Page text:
Skeptics At 2010 Global Atheist Convention, The Rise of Atheism
It’s now been mentioned by the ever-popular blog Pharyngula — so let’s see if there’s fans and followers of the Young Australian Skeptics who are going to go!
Join the likes of Richard Dawkins, PZ Myers, Catherine Deveny, Phillip Adams, Robyn Williams and even me, Kylie Sturgess, at the 2010 Global Atheist Convention, The Rise of Atheism conference from 12-14th March. Hopefully we can coordinate a get-together in the spirit of the earlier Skeptic Zone / YAS Friday pub gathering that we all enjoyed so much.
It also raises some questions for me, since I was asked to present at this conference — should skepticism be one of the things I should talk about? Is there really an overlap that would interest the audience? What about my support of deist skeptics and what I see as the necessity of communication across religious groups, which should also include the voices of atheists?
I noticed, for example, there’s been a lot of debate and discussion about the award given to Bill Maher, which was naturally tackled by PZ Myers at the Atheist Alliance International conference which he also presented at:
The good news for all the critics of this choice is that Dawkins pulled no punches. In his introduction, he praised Religulous and thanked Maher for his contributions to freethought, but he also very clearly and unambiguously stated that some of his beliefs about medicine were simply crazy. He did a good job of walking a difficult tightrope; he made it clear that the award was granted for some specific worthy matters, his humorous approach to religion, while carefully dissociating the AAI from any endorsement of crackpot medicine. It won’t be enough, I know, but the effort was made, and talking to Dawkins afterwards there was no question but that Maher’s quackery was highly objectionable. I also got the impression that he felt the critics of the award were making good and reasonable points, and that he felt the awkwardness of the decision.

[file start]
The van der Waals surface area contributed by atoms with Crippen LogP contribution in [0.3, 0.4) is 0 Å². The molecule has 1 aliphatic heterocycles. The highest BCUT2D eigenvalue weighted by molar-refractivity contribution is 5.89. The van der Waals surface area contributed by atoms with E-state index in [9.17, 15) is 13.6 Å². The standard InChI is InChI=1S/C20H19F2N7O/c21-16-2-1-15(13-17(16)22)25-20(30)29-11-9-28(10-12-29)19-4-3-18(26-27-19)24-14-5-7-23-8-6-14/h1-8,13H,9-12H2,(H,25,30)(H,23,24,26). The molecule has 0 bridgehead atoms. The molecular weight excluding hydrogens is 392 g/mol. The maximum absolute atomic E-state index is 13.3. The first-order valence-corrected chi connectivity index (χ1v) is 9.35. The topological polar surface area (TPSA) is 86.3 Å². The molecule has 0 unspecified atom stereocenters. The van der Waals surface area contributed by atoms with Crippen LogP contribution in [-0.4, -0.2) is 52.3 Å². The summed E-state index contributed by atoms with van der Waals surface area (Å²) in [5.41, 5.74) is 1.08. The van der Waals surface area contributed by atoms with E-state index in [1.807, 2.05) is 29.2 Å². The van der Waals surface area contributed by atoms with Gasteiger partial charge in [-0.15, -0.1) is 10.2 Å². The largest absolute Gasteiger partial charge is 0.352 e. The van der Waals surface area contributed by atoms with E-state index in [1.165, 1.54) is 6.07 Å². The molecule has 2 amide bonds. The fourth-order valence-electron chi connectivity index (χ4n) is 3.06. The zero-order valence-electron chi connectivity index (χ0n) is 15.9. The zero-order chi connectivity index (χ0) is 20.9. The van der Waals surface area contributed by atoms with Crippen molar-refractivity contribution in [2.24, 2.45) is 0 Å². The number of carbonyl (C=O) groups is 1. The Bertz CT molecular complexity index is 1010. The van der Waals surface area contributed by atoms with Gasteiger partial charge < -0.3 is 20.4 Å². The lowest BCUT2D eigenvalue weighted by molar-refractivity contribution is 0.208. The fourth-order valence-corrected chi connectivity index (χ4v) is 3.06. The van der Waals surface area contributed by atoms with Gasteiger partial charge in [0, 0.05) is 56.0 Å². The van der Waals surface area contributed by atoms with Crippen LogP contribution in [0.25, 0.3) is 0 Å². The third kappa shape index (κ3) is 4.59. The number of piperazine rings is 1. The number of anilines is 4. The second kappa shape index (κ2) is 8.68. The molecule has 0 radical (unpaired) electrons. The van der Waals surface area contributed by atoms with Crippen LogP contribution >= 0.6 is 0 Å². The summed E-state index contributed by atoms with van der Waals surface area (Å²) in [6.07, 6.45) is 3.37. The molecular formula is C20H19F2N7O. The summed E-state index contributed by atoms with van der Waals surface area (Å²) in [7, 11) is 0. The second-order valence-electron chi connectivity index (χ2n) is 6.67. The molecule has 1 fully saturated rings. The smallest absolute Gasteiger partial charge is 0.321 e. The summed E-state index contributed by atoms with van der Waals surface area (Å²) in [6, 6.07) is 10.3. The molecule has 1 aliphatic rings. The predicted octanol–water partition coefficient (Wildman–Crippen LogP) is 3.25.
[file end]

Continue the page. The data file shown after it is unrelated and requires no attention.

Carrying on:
Will this example by PZ be the attitude many atheists follow from now on? Such as, being more aware that even a 9 – 11 conspiracy theorist can also be an atheist? Will it influence how skeptical groups, as diverse and numerous as they are, view their involvement with other possible stakeholders? Let alone the recent blog-commentators and comments about ‘what is the best way to criticise in skepticism anyway?’ — such as Brian Dunning and Steve Novella’s blog posts on Skeptic Blogs. What really is progress? Are atheists and skeptics really ‘in the same boat’?
I’m interested in discussing this with people who attend — certainly I hope to interview some of the people for the Skeptic Zone podcast and very much looking forward to seeing the Young Australian Skeptics again (no, that is not a member of the YAS with me in the picture! He’s just a fan!) and other skeptically-minded people — no matter what beliefs you may or may not hold!
The forum board on this site and Twitter seem to be a great way of coordinating where we all are at the event, so looking forward to feedback and networking there as well.
It’s from 12 – 14 March in Melbourne and head to the site for tickets at